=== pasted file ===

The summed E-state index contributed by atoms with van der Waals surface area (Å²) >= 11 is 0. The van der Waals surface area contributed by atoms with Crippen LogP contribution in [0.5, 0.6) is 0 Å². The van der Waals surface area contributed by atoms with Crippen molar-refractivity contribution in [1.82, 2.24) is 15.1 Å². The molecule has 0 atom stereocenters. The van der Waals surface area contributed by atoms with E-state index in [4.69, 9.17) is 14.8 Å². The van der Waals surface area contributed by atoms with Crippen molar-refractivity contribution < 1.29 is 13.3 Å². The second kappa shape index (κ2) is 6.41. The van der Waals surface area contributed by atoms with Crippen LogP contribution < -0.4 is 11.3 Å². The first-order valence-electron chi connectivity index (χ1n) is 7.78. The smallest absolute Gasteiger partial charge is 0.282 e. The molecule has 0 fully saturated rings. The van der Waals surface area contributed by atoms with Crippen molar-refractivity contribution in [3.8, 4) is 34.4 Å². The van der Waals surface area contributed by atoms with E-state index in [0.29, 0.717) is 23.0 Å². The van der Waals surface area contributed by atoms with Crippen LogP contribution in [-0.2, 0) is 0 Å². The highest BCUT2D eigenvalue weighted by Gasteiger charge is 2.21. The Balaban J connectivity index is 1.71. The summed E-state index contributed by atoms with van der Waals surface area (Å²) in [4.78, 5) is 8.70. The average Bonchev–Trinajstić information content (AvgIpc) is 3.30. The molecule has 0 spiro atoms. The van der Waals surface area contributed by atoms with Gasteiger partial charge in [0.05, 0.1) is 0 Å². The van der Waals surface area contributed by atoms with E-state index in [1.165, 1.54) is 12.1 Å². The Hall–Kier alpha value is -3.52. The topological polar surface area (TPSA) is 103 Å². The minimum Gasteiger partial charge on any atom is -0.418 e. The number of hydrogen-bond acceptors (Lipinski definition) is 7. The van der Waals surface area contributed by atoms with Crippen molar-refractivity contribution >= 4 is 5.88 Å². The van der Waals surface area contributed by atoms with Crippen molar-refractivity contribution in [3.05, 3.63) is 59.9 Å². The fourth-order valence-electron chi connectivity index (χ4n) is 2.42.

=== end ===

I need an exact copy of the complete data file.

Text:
The summed E-state index contributed by atoms with van der Waals surface area (Å²) >= 11 is 0. The van der Waals surface area contributed by atoms with Crippen LogP contribution in [0.5, 0.6) is 0 Å². The van der Waals surface area contributed by atoms with Crippen molar-refractivity contribution in [1.82, 2.24) is 15.1 Å². The molecule has 0 atom stereocenters. The van der Waals surface area contributed by atoms with E-state index in [4.69, 9.17) is 14.8 Å². The van der Waals surface area contributed by atoms with Crippen molar-refractivity contribution < 1.29 is 13.3 Å². The second kappa shape index (κ2) is 6.41. The van der Waals surface area contributed by atoms with Crippen LogP contribution < -0.4 is 11.3 Å². The first-order valence-electron chi connectivity index (χ1n) is 7.78. The smallest absolute Gasteiger partial charge is 0.282 e. The molecule has 0 fully saturated rings. The van der Waals surface area contributed by atoms with Crippen molar-refractivity contribution in [3.8, 4) is 34.4 Å². The van der Waals surface area contributed by atoms with E-state index in [0.29, 0.717) is 23.0 Å². The van der Waals surface area contributed by atoms with Crippen LogP contribution in [-0.2, 0) is 0 Å². The highest BCUT2D eigenvalue weighted by Gasteiger charge is 2.21. The Balaban J connectivity index is 1.71. The summed E-state index contributed by atoms with van der Waals surface area (Å²) in [4.78, 5) is 8.70. The average Bonchev–Trinajstić information content (AvgIpc) is 3.30. The molecule has 0 spiro atoms. The van der Waals surface area contributed by atoms with Gasteiger partial charge in [0.05, 0.1) is 0 Å². The van der Waals surface area contributed by atoms with E-state index in [1.165, 1.54) is 12.1 Å². The Hall–Kier alpha value is -3.52. The topological polar surface area (TPSA) is 103 Å². The minimum Gasteiger partial charge on any atom is -0.418 e. The number of hydrogen-bond acceptors (Lipinski definition) is 7. The van der Waals surface area contributed by atoms with Crippen molar-refractivity contribution >= 4 is 5.88 Å². The van der Waals surface area contributed by atoms with Crippen molar-refractivity contribution in [3.05, 3.63) is 59.9 Å². The fourth-order valence-electron chi connectivity index (χ4n) is 2.42.